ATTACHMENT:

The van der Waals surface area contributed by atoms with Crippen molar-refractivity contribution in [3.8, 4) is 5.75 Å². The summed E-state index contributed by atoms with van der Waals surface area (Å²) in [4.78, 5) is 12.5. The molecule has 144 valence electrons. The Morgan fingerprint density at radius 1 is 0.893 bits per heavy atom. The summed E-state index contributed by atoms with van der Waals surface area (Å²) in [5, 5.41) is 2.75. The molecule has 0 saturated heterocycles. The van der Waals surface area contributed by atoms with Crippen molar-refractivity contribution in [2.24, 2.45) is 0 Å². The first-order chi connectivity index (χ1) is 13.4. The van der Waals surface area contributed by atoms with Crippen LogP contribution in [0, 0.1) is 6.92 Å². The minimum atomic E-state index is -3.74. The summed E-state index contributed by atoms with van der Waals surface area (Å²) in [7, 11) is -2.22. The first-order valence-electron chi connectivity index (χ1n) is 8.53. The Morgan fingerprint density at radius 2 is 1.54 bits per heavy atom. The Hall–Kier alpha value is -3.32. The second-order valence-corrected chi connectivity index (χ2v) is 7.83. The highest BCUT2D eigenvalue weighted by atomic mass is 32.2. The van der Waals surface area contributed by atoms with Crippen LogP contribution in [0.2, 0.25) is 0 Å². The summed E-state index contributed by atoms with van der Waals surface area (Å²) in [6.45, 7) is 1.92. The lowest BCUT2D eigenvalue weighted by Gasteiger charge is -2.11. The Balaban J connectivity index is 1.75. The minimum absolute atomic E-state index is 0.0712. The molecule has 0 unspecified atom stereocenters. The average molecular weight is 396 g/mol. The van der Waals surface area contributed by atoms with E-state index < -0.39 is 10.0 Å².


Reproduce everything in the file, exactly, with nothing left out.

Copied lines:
The van der Waals surface area contributed by atoms with Crippen molar-refractivity contribution in [3.8, 4) is 5.75 Å². The summed E-state index contributed by atoms with van der Waals surface area (Å²) in [4.78, 5) is 12.5. The molecule has 144 valence electrons. The Morgan fingerprint density at radius 1 is 0.893 bits per heavy atom. The summed E-state index contributed by atoms with van der Waals surface area (Å²) in [5, 5.41) is 2.75. The molecule has 0 saturated heterocycles. The van der Waals surface area contributed by atoms with Crippen molar-refractivity contribution in [2.24, 2.45) is 0 Å². The first-order chi connectivity index (χ1) is 13.4. The van der Waals surface area contributed by atoms with Crippen LogP contribution in [0, 0.1) is 6.92 Å². The minimum atomic E-state index is -3.74. The summed E-state index contributed by atoms with van der Waals surface area (Å²) in [7, 11) is -2.22. The first-order valence-electron chi connectivity index (χ1n) is 8.53. The Morgan fingerprint density at radius 2 is 1.54 bits per heavy atom. The Hall–Kier alpha value is -3.32. The second-order valence-corrected chi connectivity index (χ2v) is 7.83. The highest BCUT2D eigenvalue weighted by atomic mass is 32.2. The van der Waals surface area contributed by atoms with Crippen LogP contribution in [0.2, 0.25) is 0 Å². The summed E-state index contributed by atoms with van der Waals surface area (Å²) in [6.45, 7) is 1.92. The lowest BCUT2D eigenvalue weighted by Gasteiger charge is -2.11. The Balaban J connectivity index is 1.75. The minimum absolute atomic E-state index is 0.0712. The molecule has 0 unspecified atom stereocenters. The average molecular weight is 396 g/mol. The van der Waals surface area contributed by atoms with E-state index < -0.39 is 10.0 Å².